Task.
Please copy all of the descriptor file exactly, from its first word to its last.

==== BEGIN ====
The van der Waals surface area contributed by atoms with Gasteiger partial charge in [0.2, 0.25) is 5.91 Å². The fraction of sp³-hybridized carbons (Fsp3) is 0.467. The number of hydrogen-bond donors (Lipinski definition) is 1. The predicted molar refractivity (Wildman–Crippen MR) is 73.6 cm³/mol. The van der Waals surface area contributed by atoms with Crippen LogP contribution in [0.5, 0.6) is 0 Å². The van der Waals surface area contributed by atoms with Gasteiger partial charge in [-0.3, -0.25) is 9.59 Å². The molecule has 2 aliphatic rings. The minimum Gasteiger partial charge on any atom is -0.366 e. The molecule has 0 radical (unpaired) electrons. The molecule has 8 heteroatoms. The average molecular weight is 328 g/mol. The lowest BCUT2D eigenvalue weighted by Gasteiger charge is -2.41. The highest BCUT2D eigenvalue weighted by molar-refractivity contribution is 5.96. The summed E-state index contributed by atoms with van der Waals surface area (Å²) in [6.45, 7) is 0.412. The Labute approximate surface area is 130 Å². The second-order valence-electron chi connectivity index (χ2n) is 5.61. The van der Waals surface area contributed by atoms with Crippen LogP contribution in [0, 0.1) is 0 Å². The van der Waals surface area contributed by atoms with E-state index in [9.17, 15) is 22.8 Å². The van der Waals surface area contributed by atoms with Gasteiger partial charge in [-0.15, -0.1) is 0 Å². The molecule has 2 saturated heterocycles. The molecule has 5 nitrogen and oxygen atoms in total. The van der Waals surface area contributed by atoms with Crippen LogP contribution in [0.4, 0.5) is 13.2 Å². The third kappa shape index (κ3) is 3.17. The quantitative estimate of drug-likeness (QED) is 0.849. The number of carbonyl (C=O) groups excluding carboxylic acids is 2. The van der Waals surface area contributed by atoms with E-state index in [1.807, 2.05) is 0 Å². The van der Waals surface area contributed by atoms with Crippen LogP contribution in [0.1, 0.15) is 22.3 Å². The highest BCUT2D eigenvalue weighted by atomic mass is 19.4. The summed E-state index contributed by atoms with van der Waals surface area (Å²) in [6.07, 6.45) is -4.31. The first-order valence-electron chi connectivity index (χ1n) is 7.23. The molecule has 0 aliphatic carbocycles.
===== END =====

The van der Waals surface area contributed by atoms with Gasteiger partial charge in [0.2, 0.25) is 5.91 Å². The fraction of sp³-hybridized carbons (Fsp3) is 0.467. The number of hydrogen-bond donors (Lipinski definition) is 1. The predicted molar refractivity (Wildman–Crippen MR) is 73.6 cm³/mol. The van der Waals surface area contributed by atoms with Crippen LogP contribution in [0.5, 0.6) is 0 Å². The van der Waals surface area contributed by atoms with Gasteiger partial charge in [-0.3, -0.25) is 9.59 Å². The molecule has 2 aliphatic rings. The minimum Gasteiger partial charge on any atom is -0.366 e. The molecule has 0 radical (unpaired) electrons. The molecule has 8 heteroatoms. The average molecular weight is 328 g/mol. The lowest BCUT2D eigenvalue weighted by Gasteiger charge is -2.41. The highest BCUT2D eigenvalue weighted by molar-refractivity contribution is 5.96. The summed E-state index contributed by atoms with van der Waals surface area (Å²) in [6.45, 7) is 0.412. The Labute approximate surface area is 130 Å². The second-order valence-electron chi connectivity index (χ2n) is 5.61. The van der Waals surface area contributed by atoms with Crippen LogP contribution in [0, 0.1) is 0 Å². The van der Waals surface area contributed by atoms with E-state index in [9.17, 15) is 22.8 Å². The van der Waals surface area contributed by atoms with Gasteiger partial charge in [-0.15, -0.1) is 0 Å². The molecule has 2 saturated heterocycles. The molecule has 5 nitrogen and oxygen atoms in total. The van der Waals surface area contributed by atoms with Crippen LogP contribution in [0.4, 0.5) is 13.2 Å². The third kappa shape index (κ3) is 3.17. The quantitative estimate of drug-likeness (QED) is 0.849. The number of carbonyl (C=O) groups excluding carboxylic acids is 2. The van der Waals surface area contributed by atoms with E-state index in [1.807, 2.05) is 0 Å². The van der Waals surface area contributed by atoms with Crippen LogP contribution in [0.1, 0.15) is 22.3 Å². The highest BCUT2D eigenvalue weighted by atomic mass is 19.4. The summed E-state index contributed by atoms with van der Waals surface area (Å²) in [6.07, 6.45) is -4.31. The first-order valence-electron chi connectivity index (χ1n) is 7.23. The molecule has 0 aliphatic carbocycles.